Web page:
On March 19, the Cannes Film Festival announced that it will not be holding its annual event this year. Mountainfilm in Telluride is in the process of moving its festival online. Both events were scheduled for May. South by Southwest in Austin, Texas, closed its doors as well.

For serious cineastes, the value of these events isn’t in the glitz and glam. It’s in the film selection. Behind the scenes at all major festivals is a small group of programmers who comb the Earth in search of new movies and television shows worth time and thought. Pasatiempo has called on a few of them to program our first ever “Stay-at-Home Film Festival.” Paparazzi, swag, and invitation lists not included.

For the past several years, the Santa Fe Film Festival (SFFF) has diligently placed many of its selected films on the website xerb.tv. “We started it because we wanted to extend the community that festivals create between filmmakers and audiences into the online world and bring sustainability to independent creators,” says Eric Streeper, founder and CEO of Xerb. Included on the website is a large selection of films from the SFFF.

NaNi Rivera, executive director of the SFFF, recommended a few of the standouts from the past few years. Soufra (2017, Pilgrim Media) tells the story of war refugees in Lebanon who start a catering company to better their lives. Zenith Virago helps people prepare for death and marriage in Zen and the Art of Dying (2015, Broderick Fox). In The Cardboard Bernini (2012, Floating Stones Productions), artist James Grashow builds a sculpture out of cardboard knowing full well that it will dissolve over time.

It’s also easy to catch up on films from the Santa Fe Independent Film Festival (SFIFF). Just Mercy (2019, Warner Bros.), the festival’s 2019 opening night film, tells the story of lawyer Bryan Stevenson and his struggle for justice in 1980s Alabama. It will be available for home purchase this week. “It’s such a powerful story, like an Atticus Finch character,” says Jacques Paisner, SFIFF’s artistic director. “It’s a real modern-day story of civil rights. It’s a harrowing journey.” The festival gave Santa Feans early access to an Academy Award nominee. “It’s a movie that really touched all of us.”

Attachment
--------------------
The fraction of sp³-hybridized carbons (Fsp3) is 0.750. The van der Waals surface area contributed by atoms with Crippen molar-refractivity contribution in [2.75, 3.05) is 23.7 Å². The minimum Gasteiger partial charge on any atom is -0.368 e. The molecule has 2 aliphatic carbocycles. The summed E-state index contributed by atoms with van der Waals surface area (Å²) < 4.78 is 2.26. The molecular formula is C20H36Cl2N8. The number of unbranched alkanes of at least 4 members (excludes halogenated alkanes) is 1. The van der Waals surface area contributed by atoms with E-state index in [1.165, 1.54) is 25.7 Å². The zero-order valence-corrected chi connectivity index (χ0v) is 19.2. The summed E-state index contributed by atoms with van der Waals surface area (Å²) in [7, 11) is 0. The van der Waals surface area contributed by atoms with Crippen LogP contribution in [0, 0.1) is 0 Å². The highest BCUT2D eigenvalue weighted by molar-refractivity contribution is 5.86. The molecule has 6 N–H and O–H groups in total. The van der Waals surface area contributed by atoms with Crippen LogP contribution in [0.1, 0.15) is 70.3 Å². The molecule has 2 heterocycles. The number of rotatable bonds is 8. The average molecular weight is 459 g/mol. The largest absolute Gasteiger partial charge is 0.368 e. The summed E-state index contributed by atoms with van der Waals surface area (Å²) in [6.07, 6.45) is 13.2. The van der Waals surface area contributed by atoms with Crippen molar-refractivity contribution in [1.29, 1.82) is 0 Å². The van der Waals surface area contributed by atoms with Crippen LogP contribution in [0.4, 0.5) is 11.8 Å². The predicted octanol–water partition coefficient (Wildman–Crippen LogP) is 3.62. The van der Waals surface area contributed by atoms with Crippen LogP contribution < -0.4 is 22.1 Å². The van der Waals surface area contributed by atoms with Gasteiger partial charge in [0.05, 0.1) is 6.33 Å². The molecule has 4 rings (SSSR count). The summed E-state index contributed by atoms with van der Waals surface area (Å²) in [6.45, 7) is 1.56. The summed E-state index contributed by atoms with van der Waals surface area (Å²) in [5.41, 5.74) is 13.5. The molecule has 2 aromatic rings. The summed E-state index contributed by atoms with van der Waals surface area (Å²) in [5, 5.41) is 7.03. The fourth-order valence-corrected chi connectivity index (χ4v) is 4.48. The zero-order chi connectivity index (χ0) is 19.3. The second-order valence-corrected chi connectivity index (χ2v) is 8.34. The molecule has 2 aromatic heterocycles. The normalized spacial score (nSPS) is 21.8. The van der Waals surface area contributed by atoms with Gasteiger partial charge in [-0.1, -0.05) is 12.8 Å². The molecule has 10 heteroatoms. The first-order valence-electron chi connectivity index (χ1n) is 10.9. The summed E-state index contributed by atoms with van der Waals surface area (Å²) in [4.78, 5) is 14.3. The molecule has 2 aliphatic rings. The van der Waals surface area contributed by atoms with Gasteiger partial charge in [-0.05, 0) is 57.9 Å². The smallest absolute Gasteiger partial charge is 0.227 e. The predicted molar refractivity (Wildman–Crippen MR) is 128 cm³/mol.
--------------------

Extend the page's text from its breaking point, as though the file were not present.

Director Noah Baumbach’s Oscar-winning Marriage Story (2019, Netflix) also screened at SFIFF 2019 as the Centerpiece film. Liesette Paisner Bailey, executive director of the festival (and Jacques’ sister), calls it a “great one to watch while you’re stuck at home. It’s a really beautiful story of a marriage falling apart.” It’s streaming on Netflix and features “a really strong performance from Adam Driver.” Also starring in the film is Laura Dern, who won the Academy Award for Best Supporting Actress for her work in the movie.

Ernie & Joe: Crisis Cops (2019, HBO) won the juried award for Best Documentary at the SFIFF in 2019. The film tells the story of police officers in Texas who focus on crisis situations. “Instead of escalation problems, they de-escalate them. It’s a different way to approach law enforcement,” says Paisner Bailey. The film is streaming on HBO Go or HBO Now.

Based on the documentary film of the same name, The Kill Team (2019, Temple Hill Entertainment) tells “the true story of a troop in Afghanistan,” says Jacques Paisner. “They become increasingly paranoid about who’s giving them the orders and whether they’re gonna kill each other or be killed.” Dan Krauss directed both the documentary and the narrative film. It’s available for online purchase on iTunes.

SFIFF features an Indigenous Film Program, and the Paisners have a few selections from that group. The Canadian drama The Body Remembers When the World Broke Open (2019, Experimental Forest Films) follows two First Nations (the Canadian term for indigenous peoples) women as they struggle with their broken home lives. Paisner Bailey calls it “intense and beautiful.” It’s currently streaming on Netflix. From Australia, Top End Wedding (2019, Goalpost Pictures) is about a couple road-tripping prior to their marriage. The film is available on iTunes.

Alton Walpole, a local unit production manager and producer whose credits include Crazy Heart and Beyond the Reach, suggests that people keep their streaming close to home. He recommends films made in New Mexico, from “the classic Lonely Are the Brave [1962, Universal Pictures] to the obscure Greaser’s Palace [1972, Greaser’s Palace, Ltd.], about destruction of the world from constipation — and of course, there’s The Man Who Fell to Earth [1976, British Lion Film Corporation], a Nicolas Roeg classic.” Greaser’s Palace and The Man Who Fell to Earth, both partially shot in Madrid, are included with Amazon Prime. Lonely are the Brave is available on Amazon for $3.99.

Between films, the Paisners recommend supporting local theaters. “It’s a hard time, especially for our nonprofit theaters, and we want to encourage people to get gift certificates and become members,” says Paisner Bailey. Those looking to support the Santa Fe Film Festival can volunteer their time as screeners. The Santa Fe Independent Film Festival is looking for screeners as well at santafeindependentfilmfestival.com.

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